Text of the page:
Market Intelligence for Appoint Professionals - Feb 2015

We recently interviewed a number of board recruiters including Sequel Partners, The NZ Treasury, Signium, Hobson Leavy and Effective Governance.  Together they make over 120 board placements a year.  While the majority of these recruiters undertake search (ie they headhunt) and do so for public companies, crown entities and large private companies, their observations are applicable across the whole of the governance spectrum.

Here are some of the key insights we gained (with Simon's comments in italics):


1. A minority of board roles are advertised or use an independent recruiter (circa 30%) versus being found through networks with board members.

ST: Networking, building your profile and introducing yourself to chairs remains paramount if you want to be proactive in building your board career.


2. The most sought after skills currently are:

  • Executive management and leadership
  • Finance, audit & risk
  • Technology and digital

Other skills included sales and marketing (international), commercial experience and functional strengths like supply chain and manufacturing.

ST: A purely professional services background was not highly valued.


3. Specific advice for aspiring board members included:

  • Be seen thinking and looking like a director
  • Be clear about how you can add value to a board
  • Be conscious of the balance between networking and irritating
  • Be genuine
ST: I would add: be sure your governance CV is written through a board and not an executive lens.


4. Your personal network and connections are not overly important.  The exception to this was crown appointments (Who will vouch for you?) and start ups (Who can you connect us to?).

ST: Resist listing a plethora of referees on your CV.  However, my experience in making appointments in to privately owned businesses is that potential customer, supplier or service provider contacts are often welcomed. These should be shared at interview stage, if appropriate.


5. The desire for board diversity is real and important. While gender remains the predominant focus, boards are prepared to take a punt on younger candidates: “Who are we selling to and does our board reflect this?”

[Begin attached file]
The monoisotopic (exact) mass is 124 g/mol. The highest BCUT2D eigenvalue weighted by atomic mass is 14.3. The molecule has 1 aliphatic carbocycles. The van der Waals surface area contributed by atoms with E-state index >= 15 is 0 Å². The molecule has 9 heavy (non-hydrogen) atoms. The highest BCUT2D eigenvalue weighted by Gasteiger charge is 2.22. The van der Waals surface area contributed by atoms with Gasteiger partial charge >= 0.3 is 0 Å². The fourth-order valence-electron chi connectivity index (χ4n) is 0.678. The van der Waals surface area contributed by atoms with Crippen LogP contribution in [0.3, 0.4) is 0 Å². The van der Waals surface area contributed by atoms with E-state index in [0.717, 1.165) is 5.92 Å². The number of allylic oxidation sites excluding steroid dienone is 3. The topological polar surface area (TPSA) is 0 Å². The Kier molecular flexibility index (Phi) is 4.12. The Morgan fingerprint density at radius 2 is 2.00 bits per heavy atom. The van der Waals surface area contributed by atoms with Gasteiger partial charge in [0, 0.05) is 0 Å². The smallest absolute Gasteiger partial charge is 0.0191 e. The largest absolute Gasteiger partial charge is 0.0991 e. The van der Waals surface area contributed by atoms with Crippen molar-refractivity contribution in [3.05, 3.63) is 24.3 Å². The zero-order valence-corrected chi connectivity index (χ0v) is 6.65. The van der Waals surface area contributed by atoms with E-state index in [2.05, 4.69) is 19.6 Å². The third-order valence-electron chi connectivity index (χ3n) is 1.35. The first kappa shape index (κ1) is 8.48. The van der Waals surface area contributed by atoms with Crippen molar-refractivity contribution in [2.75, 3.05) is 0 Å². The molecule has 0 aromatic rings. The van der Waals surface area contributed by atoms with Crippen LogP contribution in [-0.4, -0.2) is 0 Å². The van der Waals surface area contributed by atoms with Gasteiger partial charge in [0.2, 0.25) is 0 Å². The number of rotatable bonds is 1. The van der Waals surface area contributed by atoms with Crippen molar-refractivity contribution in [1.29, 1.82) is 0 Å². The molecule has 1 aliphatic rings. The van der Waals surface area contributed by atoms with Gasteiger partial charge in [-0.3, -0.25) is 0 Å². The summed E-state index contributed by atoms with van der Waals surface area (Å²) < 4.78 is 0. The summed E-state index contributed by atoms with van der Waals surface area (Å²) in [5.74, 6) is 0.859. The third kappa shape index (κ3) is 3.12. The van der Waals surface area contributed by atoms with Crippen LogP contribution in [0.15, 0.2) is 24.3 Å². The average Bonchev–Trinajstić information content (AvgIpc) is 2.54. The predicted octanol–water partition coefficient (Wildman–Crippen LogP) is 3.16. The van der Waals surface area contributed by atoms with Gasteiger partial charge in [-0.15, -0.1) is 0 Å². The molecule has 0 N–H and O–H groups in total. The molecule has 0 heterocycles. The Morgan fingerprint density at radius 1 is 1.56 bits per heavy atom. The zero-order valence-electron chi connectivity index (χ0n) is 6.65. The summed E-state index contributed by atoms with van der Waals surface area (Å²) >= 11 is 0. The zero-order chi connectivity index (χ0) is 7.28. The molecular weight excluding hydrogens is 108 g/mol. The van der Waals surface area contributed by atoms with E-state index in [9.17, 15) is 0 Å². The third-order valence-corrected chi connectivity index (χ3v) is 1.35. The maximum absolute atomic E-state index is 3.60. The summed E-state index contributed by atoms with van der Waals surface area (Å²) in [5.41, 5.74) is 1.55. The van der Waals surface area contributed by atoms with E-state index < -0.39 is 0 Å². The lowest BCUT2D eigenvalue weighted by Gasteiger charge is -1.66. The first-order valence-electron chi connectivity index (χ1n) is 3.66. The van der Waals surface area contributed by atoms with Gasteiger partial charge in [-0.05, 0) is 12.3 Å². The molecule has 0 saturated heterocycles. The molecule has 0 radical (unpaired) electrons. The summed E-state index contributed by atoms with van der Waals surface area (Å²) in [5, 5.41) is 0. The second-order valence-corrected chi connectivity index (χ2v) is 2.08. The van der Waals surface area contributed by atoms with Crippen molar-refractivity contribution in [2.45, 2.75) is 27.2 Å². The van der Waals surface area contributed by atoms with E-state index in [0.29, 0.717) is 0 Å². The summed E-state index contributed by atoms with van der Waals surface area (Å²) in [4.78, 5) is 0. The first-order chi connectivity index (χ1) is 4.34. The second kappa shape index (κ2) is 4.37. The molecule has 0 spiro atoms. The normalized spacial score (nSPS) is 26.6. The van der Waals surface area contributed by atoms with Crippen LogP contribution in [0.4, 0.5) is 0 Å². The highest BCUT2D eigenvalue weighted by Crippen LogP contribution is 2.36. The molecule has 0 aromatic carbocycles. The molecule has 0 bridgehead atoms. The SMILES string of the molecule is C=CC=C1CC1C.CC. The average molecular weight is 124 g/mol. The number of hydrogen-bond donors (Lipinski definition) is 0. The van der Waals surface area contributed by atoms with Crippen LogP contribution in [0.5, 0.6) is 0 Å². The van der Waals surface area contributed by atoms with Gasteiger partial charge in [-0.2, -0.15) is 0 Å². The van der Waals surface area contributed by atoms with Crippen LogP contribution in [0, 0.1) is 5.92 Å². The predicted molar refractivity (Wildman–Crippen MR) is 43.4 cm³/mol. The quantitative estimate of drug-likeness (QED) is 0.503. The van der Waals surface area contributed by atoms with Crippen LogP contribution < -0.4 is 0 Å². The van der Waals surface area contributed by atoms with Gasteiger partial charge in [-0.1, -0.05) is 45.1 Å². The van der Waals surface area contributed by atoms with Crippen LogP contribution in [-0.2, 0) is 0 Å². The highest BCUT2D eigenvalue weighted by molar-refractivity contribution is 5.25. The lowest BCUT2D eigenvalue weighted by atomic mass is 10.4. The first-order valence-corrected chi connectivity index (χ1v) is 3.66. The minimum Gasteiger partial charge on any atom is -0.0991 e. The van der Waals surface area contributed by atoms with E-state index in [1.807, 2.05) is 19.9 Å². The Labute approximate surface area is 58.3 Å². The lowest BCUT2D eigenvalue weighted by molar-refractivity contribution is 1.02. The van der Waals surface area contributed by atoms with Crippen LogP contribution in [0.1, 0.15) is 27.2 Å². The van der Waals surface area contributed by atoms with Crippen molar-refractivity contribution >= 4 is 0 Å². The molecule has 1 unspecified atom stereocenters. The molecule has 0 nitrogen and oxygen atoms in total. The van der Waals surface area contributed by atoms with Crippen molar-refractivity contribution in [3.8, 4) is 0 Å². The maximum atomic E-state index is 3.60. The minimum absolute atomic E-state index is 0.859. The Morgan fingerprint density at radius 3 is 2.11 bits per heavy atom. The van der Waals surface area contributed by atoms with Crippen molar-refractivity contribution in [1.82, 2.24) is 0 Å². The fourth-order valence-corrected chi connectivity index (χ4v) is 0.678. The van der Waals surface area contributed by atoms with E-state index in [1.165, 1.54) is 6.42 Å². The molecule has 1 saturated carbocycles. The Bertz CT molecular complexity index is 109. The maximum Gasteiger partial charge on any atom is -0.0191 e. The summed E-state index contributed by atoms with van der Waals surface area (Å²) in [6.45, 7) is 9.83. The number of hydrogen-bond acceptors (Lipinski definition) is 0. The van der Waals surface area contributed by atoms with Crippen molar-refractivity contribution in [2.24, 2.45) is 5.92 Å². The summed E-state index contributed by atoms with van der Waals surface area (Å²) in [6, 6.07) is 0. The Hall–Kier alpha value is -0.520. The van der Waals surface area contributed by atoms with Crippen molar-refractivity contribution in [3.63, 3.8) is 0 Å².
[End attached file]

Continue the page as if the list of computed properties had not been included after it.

ST: Only a couple of decades late!


6. There was unanimous support for the value of Not for Profit board experience.

ST: Always detail the NFP’s revenue, headcount, size of board and key contributions on your CV.




7. Candidates are encouraged to introduce themselves prior to applying as long as:

  • their expectations are real
  • they’ve done their homework
  • it’s by telephone and for about 5 minutes (for aspirational directors)!


ST: I’m open to calls for specific questions about the company and the role when recruiting but not to reiterate what is already in the role description.

8. Being succinct and clear makes a CV stand out from the rest:

  • Who are you and what did you actually do & achieve?
  • Outline scale and nature of roles
  • Demonstrate ‘been there, done that’. Aim with a rifle.
ST: The CV should focus on hard skills and facts – the interview is the time for soft skills and subjectivity.


9. The five most common mistakes on board CVs:

  • Too long winded
  • A focus on form and not substance
  • Not differentiating director and executive experience
  • Not hi-lighting actual governance capability
  • Typos

ST: Try to use board language even when describing your executive experience.  


10. There was an even split on the value of governance statement/personal profile on a board CV.

  • ‘Yes, how they think is how they behave (as long as the statement is brief)’ versus
  • ‘No, we focus on fact over opinion’.


ST: I personally screen a CV in the following order: governance experience, governance strengths, executive experience and then the governance statement (if the first three pique my interest).


11. The optimal CV should be 2-3 pages long.


12. It’s a 50/50 call on whether a photo should be on the CV.

ST: But if you do make sure it is recent and realistic otherwise it will count against you in a major way.


13. Listing names of referees on a CV is ineffective.

ST: With the exception being crown entities where “Who you know” is valued highly.


14. Two thirds of the recruiters will check you out on Linked In, Facebook or Google.


15. Exceptional cover letters outline:

  • Why you are applying and
  • What you bring (specifically entity & sector experience and always referencing the role description)


ST: Cover letters should be one page, demonstrate how you think and not simply restate your CV.

If you are looking for personalised advice around your board career or governance CV, please see our other professional services.

Simon Telfer
February 2015

(c) Appoint Better Boards. Please do not distribute the link or contents without running it past us first. Thank you.